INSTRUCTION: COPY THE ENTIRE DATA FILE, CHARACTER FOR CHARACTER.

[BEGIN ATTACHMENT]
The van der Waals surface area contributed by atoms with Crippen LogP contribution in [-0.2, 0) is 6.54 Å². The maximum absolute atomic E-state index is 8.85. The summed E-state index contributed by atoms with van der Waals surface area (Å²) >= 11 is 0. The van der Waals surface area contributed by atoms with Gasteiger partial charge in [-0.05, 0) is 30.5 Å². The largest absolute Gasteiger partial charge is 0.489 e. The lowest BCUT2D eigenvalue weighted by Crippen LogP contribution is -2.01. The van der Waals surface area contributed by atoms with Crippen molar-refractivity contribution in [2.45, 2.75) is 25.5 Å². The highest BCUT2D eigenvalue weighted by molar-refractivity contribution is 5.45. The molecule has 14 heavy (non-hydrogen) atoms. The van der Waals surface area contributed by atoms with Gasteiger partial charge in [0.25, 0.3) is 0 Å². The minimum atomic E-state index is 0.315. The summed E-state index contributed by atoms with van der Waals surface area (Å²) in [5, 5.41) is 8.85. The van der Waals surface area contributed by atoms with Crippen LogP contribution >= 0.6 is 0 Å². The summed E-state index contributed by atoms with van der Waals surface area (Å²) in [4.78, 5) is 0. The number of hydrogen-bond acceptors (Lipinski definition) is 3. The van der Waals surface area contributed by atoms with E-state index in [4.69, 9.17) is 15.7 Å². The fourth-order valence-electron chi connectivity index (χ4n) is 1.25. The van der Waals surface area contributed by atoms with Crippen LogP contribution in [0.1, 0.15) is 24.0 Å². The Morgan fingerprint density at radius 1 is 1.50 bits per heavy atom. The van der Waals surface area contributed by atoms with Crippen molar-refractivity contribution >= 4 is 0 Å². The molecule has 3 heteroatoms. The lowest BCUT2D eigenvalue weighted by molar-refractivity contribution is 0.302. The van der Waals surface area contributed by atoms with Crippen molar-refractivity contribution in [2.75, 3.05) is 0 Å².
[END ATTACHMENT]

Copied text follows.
The van der Waals surface area contributed by atoms with Crippen LogP contribution in [-0.2, 0) is 6.54 Å². The maximum absolute atomic E-state index is 8.85. The summed E-state index contributed by atoms with van der Waals surface area (Å²) >= 11 is 0. The van der Waals surface area contributed by atoms with Gasteiger partial charge in [-0.05, 0) is 30.5 Å². The largest absolute Gasteiger partial charge is 0.489 e. The lowest BCUT2D eigenvalue weighted by Crippen LogP contribution is -2.01. The van der Waals surface area contributed by atoms with Crippen molar-refractivity contribution in [2.45, 2.75) is 25.5 Å². The highest BCUT2D eigenvalue weighted by molar-refractivity contribution is 5.45. The molecule has 14 heavy (non-hydrogen) atoms. The van der Waals surface area contributed by atoms with Gasteiger partial charge in [0.25, 0.3) is 0 Å². The minimum atomic E-state index is 0.315. The summed E-state index contributed by atoms with van der Waals surface area (Å²) in [5, 5.41) is 8.85. The van der Waals surface area contributed by atoms with Crippen LogP contribution >= 0.6 is 0 Å². The summed E-state index contributed by atoms with van der Waals surface area (Å²) in [4.78, 5) is 0. The number of hydrogen-bond acceptors (Lipinski definition) is 3. The van der Waals surface area contributed by atoms with E-state index in [4.69, 9.17) is 15.7 Å². The fourth-order valence-electron chi connectivity index (χ4n) is 1.25. The van der Waals surface area contributed by atoms with Crippen LogP contribution in [0.1, 0.15) is 24.0 Å². The Morgan fingerprint density at radius 1 is 1.50 bits per heavy atom. The van der Waals surface area contributed by atoms with Crippen molar-refractivity contribution >= 4 is 0 Å². The molecule has 3 heteroatoms. The lowest BCUT2D eigenvalue weighted by molar-refractivity contribution is 0.302. The van der Waals surface area contributed by atoms with Crippen molar-refractivity contribution in [2.75, 3.05) is 0 Å².